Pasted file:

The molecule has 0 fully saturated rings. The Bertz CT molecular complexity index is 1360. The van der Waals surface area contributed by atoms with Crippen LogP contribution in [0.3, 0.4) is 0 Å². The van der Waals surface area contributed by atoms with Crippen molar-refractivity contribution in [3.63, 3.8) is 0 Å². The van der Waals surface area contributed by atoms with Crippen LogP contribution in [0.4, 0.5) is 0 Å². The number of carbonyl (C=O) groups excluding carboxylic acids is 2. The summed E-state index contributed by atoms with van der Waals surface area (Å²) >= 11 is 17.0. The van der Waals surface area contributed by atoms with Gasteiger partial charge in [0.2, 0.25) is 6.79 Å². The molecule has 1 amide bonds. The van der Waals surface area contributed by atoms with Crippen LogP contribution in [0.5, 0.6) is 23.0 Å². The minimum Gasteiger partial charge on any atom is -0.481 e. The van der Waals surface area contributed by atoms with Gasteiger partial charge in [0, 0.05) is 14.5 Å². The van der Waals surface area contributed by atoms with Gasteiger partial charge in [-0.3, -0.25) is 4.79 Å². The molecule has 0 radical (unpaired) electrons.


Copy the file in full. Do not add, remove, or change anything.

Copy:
The molecule has 0 fully saturated rings. The Bertz CT molecular complexity index is 1360. The van der Waals surface area contributed by atoms with Crippen LogP contribution in [0.3, 0.4) is 0 Å². The van der Waals surface area contributed by atoms with Crippen molar-refractivity contribution in [3.63, 3.8) is 0 Å². The van der Waals surface area contributed by atoms with Crippen LogP contribution in [0.4, 0.5) is 0 Å². The number of carbonyl (C=O) groups excluding carboxylic acids is 2. The summed E-state index contributed by atoms with van der Waals surface area (Å²) >= 11 is 17.0. The van der Waals surface area contributed by atoms with Gasteiger partial charge in [0.2, 0.25) is 6.79 Å². The molecule has 1 amide bonds. The van der Waals surface area contributed by atoms with Crippen LogP contribution in [0.5, 0.6) is 23.0 Å². The minimum Gasteiger partial charge on any atom is -0.481 e. The van der Waals surface area contributed by atoms with Gasteiger partial charge in [0, 0.05) is 14.5 Å². The van der Waals surface area contributed by atoms with Gasteiger partial charge in [-0.3, -0.25) is 4.79 Å². The molecule has 0 radical (unpaired) electrons.